— was my response when I woke up this morning to hear our old buddy David Moore from Astronomy Ireland on RTÉ’s morning news show, talking about a story that the tapes of the Apollo 11 moon landing had been mislaid.
Citing a letter to the Herald, a member of the team involved in the search for the missing tapes, Bill Wood, described their article as “great disservice to a group of Australian and US Apollo tracking station veterans involved in a new search for better Apollo 11 EVA images.”.
Mr. Wood pointed out that one of the tracking stations that these tapes had been recorded at was hosting a detailed description of the process Earth-side. Written by John Sarkissian of the CSIRO Parkes Observatory it gave a fascinating glimpse into what was done to show the world Neil Armstong stepping onto the Moon’s surface.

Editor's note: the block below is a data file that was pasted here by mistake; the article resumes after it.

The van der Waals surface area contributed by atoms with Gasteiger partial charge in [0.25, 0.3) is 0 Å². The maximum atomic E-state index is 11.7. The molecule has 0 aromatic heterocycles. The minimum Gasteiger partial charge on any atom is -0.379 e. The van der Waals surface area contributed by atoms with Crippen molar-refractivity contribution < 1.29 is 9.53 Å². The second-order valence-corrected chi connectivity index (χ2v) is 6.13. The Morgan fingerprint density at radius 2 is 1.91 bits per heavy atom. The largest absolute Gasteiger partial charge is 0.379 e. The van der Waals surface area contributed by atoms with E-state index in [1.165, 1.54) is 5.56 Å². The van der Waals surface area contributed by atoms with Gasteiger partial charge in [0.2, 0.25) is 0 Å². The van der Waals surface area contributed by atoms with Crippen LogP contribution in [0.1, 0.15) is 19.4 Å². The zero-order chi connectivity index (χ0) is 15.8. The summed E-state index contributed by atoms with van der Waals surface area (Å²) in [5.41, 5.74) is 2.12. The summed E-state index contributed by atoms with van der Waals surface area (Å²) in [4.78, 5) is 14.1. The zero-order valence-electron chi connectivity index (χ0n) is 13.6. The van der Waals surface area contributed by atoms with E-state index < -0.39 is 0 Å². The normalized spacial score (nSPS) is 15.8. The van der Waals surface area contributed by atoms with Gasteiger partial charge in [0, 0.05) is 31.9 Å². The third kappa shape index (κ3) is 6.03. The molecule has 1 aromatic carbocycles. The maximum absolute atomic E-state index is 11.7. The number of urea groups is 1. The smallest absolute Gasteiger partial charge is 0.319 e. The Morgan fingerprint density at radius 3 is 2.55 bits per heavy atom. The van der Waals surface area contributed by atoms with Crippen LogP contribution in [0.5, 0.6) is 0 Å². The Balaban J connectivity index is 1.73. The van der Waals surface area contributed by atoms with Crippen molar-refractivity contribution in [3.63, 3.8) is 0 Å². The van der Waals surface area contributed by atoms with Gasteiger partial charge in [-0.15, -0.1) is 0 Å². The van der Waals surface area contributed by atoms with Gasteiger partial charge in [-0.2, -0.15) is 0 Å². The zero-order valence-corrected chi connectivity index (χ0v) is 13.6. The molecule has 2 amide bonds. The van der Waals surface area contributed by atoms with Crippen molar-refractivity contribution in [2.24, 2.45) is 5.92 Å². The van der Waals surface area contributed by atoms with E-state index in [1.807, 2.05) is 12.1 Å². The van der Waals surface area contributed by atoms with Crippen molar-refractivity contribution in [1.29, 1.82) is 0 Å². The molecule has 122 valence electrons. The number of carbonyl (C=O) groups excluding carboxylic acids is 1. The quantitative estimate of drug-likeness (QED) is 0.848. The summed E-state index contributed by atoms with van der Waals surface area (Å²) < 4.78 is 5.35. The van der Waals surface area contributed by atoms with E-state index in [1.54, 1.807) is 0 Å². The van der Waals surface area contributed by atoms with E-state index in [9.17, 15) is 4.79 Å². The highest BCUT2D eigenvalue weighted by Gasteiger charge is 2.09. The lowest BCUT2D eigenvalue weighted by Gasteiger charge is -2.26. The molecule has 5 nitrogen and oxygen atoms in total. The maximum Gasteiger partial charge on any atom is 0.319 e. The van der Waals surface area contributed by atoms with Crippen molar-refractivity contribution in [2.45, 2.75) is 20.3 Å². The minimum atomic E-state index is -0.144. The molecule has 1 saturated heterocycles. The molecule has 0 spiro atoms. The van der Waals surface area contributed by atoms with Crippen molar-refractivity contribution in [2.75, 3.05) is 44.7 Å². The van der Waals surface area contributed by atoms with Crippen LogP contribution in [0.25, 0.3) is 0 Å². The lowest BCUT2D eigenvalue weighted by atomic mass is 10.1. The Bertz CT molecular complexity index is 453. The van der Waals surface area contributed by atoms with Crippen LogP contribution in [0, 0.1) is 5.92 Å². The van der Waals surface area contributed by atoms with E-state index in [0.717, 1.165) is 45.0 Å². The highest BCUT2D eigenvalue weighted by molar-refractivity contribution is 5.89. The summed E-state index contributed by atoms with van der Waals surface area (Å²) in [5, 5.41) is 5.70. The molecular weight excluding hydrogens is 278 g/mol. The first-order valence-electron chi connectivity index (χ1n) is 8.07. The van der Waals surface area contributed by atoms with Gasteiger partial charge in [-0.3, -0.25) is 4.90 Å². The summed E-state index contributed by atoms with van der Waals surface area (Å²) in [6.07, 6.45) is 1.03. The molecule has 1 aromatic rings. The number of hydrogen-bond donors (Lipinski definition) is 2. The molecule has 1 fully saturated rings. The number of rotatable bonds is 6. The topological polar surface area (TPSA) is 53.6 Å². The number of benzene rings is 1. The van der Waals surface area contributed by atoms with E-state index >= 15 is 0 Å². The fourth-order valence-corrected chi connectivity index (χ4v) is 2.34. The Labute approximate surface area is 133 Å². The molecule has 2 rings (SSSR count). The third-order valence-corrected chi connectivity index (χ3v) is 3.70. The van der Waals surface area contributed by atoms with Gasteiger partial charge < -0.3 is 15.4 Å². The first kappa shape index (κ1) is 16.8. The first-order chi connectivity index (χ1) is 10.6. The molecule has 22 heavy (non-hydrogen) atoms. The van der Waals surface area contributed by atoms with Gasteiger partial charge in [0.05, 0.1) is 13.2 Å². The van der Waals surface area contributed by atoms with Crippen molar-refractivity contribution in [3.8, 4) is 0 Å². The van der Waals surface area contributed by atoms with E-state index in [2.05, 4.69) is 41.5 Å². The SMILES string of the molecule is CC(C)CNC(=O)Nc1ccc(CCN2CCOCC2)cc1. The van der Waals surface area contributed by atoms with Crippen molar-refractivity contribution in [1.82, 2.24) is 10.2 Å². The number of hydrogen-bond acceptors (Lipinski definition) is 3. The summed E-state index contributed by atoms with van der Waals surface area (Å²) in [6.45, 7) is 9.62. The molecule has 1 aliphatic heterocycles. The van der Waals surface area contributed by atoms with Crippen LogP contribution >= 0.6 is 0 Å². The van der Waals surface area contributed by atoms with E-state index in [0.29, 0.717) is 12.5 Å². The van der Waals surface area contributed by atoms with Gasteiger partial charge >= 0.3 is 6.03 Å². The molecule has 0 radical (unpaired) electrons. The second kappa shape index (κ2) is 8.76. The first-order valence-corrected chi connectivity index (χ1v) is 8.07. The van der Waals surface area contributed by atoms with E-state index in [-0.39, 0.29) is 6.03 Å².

What Bill Wood, John Sarkissian, and their other former Apollo 11 colleagues are trying to track down are the recording of what was broadcast from the Moon, referred to as Slow-Scan TV (SSTV). This raw data was recorded onto 1″ wide magnetic tapes at the same time as it was converted for terrestrial TV broadcast. As far as the paper trail goes, there are about 700 boxes that might contain the these coveted tapes. They are mixed in with recordings from the entire Apollo era, meaning there is a lot of footage that, with modern techiques, could offer far clearer pictures of man’s first visits to another celestial body.
(Here’s the full article at Space.com that the quote above is referencing. It makes it clearer that the tapes being sought are archived backup data.)
[tags]moon landing, Apollo 11, tapes[/tags]